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Does Maytag's low-heat, self-cleaning oven get the job done?

Consumer Reports News: June 06, 2012 04:16 PM

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Quicker oven self-cleaning with less heat and no odor is the promise behind Whirlpool's new AquaLift oven-cleaning technology, which just debuted on several of the company's Maytag-brand ranges. But dismal results helped push five Maytag models with AquaLift down in the rankings in Consumer Reports' latest range tests.

The typical oven self-cleaning cycle takes three to six hours, up to 800 degrees F, and lots of smoke and stench to do the job. According to Whirlpool, the AquaLift system uses water and low heat (about 200 degrees F) to activate a proprietary oven coating, allowing moisture to release tough baked-on messes in roughly 40 minutes.

Whirlpool recommends removing racks and other accessories as well as any excess grime. Then you pour filtered or distilled water (two cups for electric, 1 ¾ cups for gas) onto the bottom of the oven, close the door, and start the cycle. Forty minutes later, including cool-down time, you remove the residual water and loosened food with a sponge or cloth and are supposedly good to go.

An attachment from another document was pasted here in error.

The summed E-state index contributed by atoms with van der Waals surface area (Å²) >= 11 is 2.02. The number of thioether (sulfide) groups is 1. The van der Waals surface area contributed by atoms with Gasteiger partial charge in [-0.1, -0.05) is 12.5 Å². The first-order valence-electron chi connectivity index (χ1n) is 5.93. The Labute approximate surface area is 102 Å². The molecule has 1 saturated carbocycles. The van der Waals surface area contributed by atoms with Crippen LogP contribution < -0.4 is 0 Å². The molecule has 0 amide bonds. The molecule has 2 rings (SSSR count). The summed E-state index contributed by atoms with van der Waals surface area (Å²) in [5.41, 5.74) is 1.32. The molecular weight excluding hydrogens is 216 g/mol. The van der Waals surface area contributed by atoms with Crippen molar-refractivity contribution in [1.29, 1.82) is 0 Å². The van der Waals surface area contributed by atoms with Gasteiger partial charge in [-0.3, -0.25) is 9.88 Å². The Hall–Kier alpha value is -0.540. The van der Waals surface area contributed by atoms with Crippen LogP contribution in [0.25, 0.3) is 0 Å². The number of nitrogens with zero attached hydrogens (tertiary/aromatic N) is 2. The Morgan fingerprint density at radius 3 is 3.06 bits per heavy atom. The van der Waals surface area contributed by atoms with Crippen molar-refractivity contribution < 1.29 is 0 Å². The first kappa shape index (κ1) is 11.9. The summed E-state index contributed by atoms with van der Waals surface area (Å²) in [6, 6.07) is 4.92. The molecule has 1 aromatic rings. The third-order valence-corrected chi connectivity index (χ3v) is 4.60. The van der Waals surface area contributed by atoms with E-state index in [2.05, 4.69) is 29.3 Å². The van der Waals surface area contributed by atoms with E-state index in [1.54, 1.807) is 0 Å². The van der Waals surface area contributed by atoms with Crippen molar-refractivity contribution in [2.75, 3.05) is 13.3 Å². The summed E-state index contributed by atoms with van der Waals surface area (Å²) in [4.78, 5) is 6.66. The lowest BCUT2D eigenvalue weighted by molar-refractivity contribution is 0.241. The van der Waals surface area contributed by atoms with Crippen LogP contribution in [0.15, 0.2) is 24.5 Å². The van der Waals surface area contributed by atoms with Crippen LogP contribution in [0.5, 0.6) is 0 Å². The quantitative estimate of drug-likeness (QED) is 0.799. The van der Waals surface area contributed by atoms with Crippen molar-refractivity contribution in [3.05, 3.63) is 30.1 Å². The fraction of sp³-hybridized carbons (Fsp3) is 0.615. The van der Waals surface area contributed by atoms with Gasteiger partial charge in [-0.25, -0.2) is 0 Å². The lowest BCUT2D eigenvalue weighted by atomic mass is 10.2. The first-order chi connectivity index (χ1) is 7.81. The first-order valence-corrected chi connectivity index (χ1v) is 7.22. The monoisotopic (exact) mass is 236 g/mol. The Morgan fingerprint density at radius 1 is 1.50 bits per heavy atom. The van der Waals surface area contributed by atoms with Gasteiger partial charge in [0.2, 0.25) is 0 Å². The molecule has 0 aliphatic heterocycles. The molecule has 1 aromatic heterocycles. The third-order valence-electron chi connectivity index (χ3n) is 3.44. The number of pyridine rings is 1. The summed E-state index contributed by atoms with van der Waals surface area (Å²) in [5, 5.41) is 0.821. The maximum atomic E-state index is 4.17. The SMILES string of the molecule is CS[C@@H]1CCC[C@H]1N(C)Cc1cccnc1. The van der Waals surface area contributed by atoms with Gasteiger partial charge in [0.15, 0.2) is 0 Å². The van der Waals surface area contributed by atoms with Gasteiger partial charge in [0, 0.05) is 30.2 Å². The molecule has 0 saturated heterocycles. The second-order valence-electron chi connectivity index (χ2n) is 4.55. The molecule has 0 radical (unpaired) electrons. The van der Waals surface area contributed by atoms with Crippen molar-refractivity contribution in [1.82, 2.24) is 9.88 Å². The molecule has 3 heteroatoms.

Of the more than 100 self-cleaning ranges we've tested, the only ranges to score poor in oven cleaning were five Maytag models with AquaLift. They were electric smoothtops Maytag MER8674AS, $770, and MER8880AS, $1,100; an induction range MIR8890AS, $1,650, and gas ranges, MGR8880AS, $1,100 and MGR8674AS, $800.

AquaLift didn't create any noticeable odors and much of the soil that was submersed in the water on the oven floor was easily wiped away, but when we used a sponge to wipe the oven interior, only a little debris came off the walls, door and oven window. Manual cleaning isn't part of our standard self-cleaning oven tests, but we got out the plastic scraper and scrub sponge that come in the AquaLift oven cleaning kit. It took some effort, but we removed quite a bit of the window soil with the scraper, though very little came off the walls—and that was after running multiple cycles.

Our take: While AquaLift can effectively clean the oven floor, where spills are likely to occur, if your style of cooking produces a lot of splatter and grease on the walls and window, you may need to run more than one cycle or clean the oven manually. Resorting to an oven cleaner or other chemicals may damage the porcelain surface, according to the owner's manual.

Self-cleaning ovens have been around for nearly 50 years and yet cleaning an oven is still a hot, smelly, time-consuming affair. And for now, it seems, that's as good as it gets.

Kimberly Janeway

   

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